POUND — Town Council Tuesday formally threw support to an effort initiated by Appalshop to secure $150,000 in funding through a creative place-making grants program.

The work is being spearheaded by Marley Green, a Pound resident who serves on the town's Economic Development Authority and is a community development worker at Appalshop, the nationally-known media, arts and education non-profit based in Whitesburg, Ky.

The town commits to serve as the primary partner with Appalshop for the Tracks, Trails and Tales of the Pound proposal under the "Our Town" Program of the National Endowment for the Arts.

"Our Town" is aimed at systemic change and requires a partnership between a local government entity and a nonprofit organization, one of which must be a cultural organization. Appalshop is the lead applicant.

The NEA believes the arts are important on their own but, beyond that, also believes they support economic development, Green told council when he first pitched an "Our Town" idea last summer. He noted then that Pound is competitive for the grant and Appalshop has experience with it, having completed a similar endeavor over the mountain in Jenkins, Ky.

Tuesday night, Green sought support of the undertaking. Endorsement letters were ready and promptly approved, with little discussion.

The endorsement letter spoke to Pound's history and particularly its railroad connection.

"At one time a narrow gauge railroad sent spurs up and down every fork and hollow, harvesting the lush timbers that made up the rich Pound River country that Captain Christopher Gist and his companion viewed from the top of Pound Gap that morning of April 1, 1751," it read. "In 1948, Clinchfield Coal Corporation changed the economy from farming and small lumber operations to a bustling coal mining industry."

The letter notes Pound did not have a downtown business district until about 1920.

"With the recent slowdown of the economy, especially the mining industry, Pound has seen our town lose its high school and many other businesses," says the letter, noting how its economic development authority and planning commission "are helping us turn toward increasing tourism, encouraging appreciation for traditional art forms, and further developing the rich cultural resources in the area.

"We firmly believe there is great potential for a substantial increase in the number of visitors coming to enjoy the beauty of the mountains of Southwest Virginia and to also experience the various works of art by local artisans, particularly offerings that will arise from our project Tracks, Trails, and Tales of the Pound."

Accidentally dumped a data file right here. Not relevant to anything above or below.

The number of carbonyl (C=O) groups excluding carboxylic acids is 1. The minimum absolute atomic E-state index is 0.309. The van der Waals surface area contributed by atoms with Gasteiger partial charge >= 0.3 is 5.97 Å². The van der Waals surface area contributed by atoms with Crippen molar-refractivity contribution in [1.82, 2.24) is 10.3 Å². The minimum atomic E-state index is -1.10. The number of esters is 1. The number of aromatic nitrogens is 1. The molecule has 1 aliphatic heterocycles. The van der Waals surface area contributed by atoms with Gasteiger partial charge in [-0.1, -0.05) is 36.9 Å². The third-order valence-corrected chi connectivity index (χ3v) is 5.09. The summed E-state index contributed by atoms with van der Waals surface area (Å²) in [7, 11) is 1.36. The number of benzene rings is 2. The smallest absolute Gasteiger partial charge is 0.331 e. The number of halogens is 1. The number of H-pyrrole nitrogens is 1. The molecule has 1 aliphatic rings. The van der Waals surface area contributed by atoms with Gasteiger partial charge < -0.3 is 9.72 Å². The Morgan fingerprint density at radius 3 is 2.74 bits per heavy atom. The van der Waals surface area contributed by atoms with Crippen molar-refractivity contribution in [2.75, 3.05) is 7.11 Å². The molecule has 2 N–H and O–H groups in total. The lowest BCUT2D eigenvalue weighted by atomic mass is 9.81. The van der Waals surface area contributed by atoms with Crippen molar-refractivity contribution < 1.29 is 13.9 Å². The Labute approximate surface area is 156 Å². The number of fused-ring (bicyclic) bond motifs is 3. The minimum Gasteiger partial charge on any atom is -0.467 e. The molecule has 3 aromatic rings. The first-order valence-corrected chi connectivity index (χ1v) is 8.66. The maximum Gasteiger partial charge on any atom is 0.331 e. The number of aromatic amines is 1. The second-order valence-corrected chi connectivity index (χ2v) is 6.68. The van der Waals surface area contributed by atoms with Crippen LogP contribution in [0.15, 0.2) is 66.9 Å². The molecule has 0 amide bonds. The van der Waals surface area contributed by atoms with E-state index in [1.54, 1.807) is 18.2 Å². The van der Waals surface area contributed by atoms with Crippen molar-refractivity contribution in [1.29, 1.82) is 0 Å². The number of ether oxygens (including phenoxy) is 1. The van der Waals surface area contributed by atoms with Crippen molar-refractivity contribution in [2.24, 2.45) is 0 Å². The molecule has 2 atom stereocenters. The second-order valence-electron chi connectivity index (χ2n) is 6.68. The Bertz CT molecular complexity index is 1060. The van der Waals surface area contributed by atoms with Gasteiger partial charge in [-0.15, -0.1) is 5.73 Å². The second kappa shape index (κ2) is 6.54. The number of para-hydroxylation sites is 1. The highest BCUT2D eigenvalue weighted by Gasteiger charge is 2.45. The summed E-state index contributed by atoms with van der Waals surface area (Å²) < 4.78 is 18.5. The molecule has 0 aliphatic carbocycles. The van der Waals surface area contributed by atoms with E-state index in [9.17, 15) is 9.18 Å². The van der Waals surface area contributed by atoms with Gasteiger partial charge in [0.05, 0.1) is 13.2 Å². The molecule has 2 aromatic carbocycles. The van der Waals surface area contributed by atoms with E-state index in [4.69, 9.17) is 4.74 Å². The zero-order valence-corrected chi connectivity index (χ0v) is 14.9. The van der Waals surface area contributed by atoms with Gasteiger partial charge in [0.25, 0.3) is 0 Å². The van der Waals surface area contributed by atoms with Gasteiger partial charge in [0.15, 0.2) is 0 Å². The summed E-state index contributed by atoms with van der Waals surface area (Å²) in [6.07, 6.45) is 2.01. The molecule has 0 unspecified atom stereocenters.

The letter notes that Appalshop "is recognized throughout the country for its programming and project support that fosters creative expression here in the mountains." The town encourages NEA "to support the work being proposed as it will benefit the public, the artisans, the local economy, and Pound as a whole."

Mayor and interim Town Manager George Dean told council Tuesday the cost to the town if the grant application is successful would be about $8,000, which could come in both cash and in-kind services.

TOURISM UPDATE

Debbi Hale, who represents Pound on the Wise County Tourism Committee, briefed council on a variety of ongoing efforts connected to tourism, recreation, Pound River, trails and the outdoors.

Upcoming is the Red Fox Storytelling Festival on Oct. 26. In addition to gathering at Killing Rock, on the Red Fox Trail, she said there's discussion of having some part of the event downtown at the new headquarters of the Historical Society of The Pound.

In May, they held the Pine Mountain Naturalist Rally out around the trail, sponsored primarily by the High Knob Master Naturalists and a complement to the fall rally they host on High Knob.

Hale said she had a recent conversation with Spearhead Trails Director Shawn Lindsey, who advised that a proposed bicycle pump track and river put-in near the Pound Baptist Church was still probably a year away. Councilman Danny Stanley said they had encountered "environmental issues."

Spearhead also is working with the U.S. Forest Service on some sewer work at the Cane Patch campground, Hale said, and she inquired about the possibility of getting water and sewer service to more campsites. The forest service says Cane Patch is the most used campground on the entire Clinch District, she noted.

Hale told council of efforts to get Pound River designated as part of the Virginia Scenic River system, noting that two teams of evaluators have floated the river. She said they also are working to do riverbank cleanup "to make it more attractive for people who may want to float."

Hale said she's found an ideal river put-in spot on Old Mill Village Road and is in the process of determining who owns the property. There's potential for a trail that could reach all the way down to the Low Water Bridge, she said.

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